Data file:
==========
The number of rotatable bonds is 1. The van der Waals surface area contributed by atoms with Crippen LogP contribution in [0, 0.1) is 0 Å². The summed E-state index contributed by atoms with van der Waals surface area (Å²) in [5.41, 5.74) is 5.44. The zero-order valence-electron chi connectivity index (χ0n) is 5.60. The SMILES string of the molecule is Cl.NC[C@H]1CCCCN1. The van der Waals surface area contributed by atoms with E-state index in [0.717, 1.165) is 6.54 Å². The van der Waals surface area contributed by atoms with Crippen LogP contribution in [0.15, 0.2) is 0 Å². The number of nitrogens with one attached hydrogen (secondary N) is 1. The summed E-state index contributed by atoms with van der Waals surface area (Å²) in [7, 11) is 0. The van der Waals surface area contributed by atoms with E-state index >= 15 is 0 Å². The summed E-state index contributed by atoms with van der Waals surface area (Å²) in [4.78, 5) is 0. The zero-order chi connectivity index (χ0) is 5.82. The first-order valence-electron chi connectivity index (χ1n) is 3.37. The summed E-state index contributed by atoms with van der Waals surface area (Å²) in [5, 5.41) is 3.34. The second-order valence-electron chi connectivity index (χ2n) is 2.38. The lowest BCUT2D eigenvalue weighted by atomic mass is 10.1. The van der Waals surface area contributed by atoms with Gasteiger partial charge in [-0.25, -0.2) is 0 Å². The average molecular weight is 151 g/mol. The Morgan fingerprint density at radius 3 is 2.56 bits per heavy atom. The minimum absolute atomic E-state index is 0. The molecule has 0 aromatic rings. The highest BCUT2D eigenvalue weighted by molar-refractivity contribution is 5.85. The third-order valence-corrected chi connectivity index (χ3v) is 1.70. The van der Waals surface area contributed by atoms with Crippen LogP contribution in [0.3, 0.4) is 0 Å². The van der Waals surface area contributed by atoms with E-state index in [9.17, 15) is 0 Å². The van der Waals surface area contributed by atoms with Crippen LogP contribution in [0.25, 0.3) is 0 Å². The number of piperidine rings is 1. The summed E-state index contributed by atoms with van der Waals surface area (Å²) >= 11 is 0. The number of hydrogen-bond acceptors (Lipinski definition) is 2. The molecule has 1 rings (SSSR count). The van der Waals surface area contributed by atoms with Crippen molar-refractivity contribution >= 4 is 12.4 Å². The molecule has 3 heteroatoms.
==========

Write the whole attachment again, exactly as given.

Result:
The number of rotatable bonds is 1. The van der Waals surface area contributed by atoms with Crippen LogP contribution in [0, 0.1) is 0 Å². The summed E-state index contributed by atoms with van der Waals surface area (Å²) in [5.41, 5.74) is 5.44. The zero-order valence-electron chi connectivity index (χ0n) is 5.60. The SMILES string of the molecule is Cl.NC[C@H]1CCCCN1. The van der Waals surface area contributed by atoms with E-state index in [0.717, 1.165) is 6.54 Å². The van der Waals surface area contributed by atoms with Crippen LogP contribution in [0.15, 0.2) is 0 Å². The number of nitrogens with one attached hydrogen (secondary N) is 1. The summed E-state index contributed by atoms with van der Waals surface area (Å²) in [7, 11) is 0. The van der Waals surface area contributed by atoms with E-state index >= 15 is 0 Å². The summed E-state index contributed by atoms with van der Waals surface area (Å²) in [4.78, 5) is 0. The zero-order chi connectivity index (χ0) is 5.82. The first-order valence-electron chi connectivity index (χ1n) is 3.37. The summed E-state index contributed by atoms with van der Waals surface area (Å²) in [5, 5.41) is 3.34. The second-order valence-electron chi connectivity index (χ2n) is 2.38. The lowest BCUT2D eigenvalue weighted by atomic mass is 10.1. The van der Waals surface area contributed by atoms with Gasteiger partial charge in [-0.25, -0.2) is 0 Å². The average molecular weight is 151 g/mol. The Morgan fingerprint density at radius 3 is 2.56 bits per heavy atom. The minimum absolute atomic E-state index is 0. The molecule has 0 aromatic rings. The highest BCUT2D eigenvalue weighted by molar-refractivity contribution is 5.85. The third-order valence-corrected chi connectivity index (χ3v) is 1.70. The van der Waals surface area contributed by atoms with Crippen LogP contribution in [0.3, 0.4) is 0 Å². The van der Waals surface area contributed by atoms with E-state index in [9.17, 15) is 0 Å². The van der Waals surface area contributed by atoms with Crippen LogP contribution in [0.25, 0.3) is 0 Å². The number of piperidine rings is 1. The summed E-state index contributed by atoms with van der Waals surface area (Å²) >= 11 is 0. The number of hydrogen-bond acceptors (Lipinski definition) is 2. The molecule has 1 rings (SSSR count). The van der Waals surface area contributed by atoms with Crippen molar-refractivity contribution >= 4 is 12.4 Å². The molecule has 3 heteroatoms.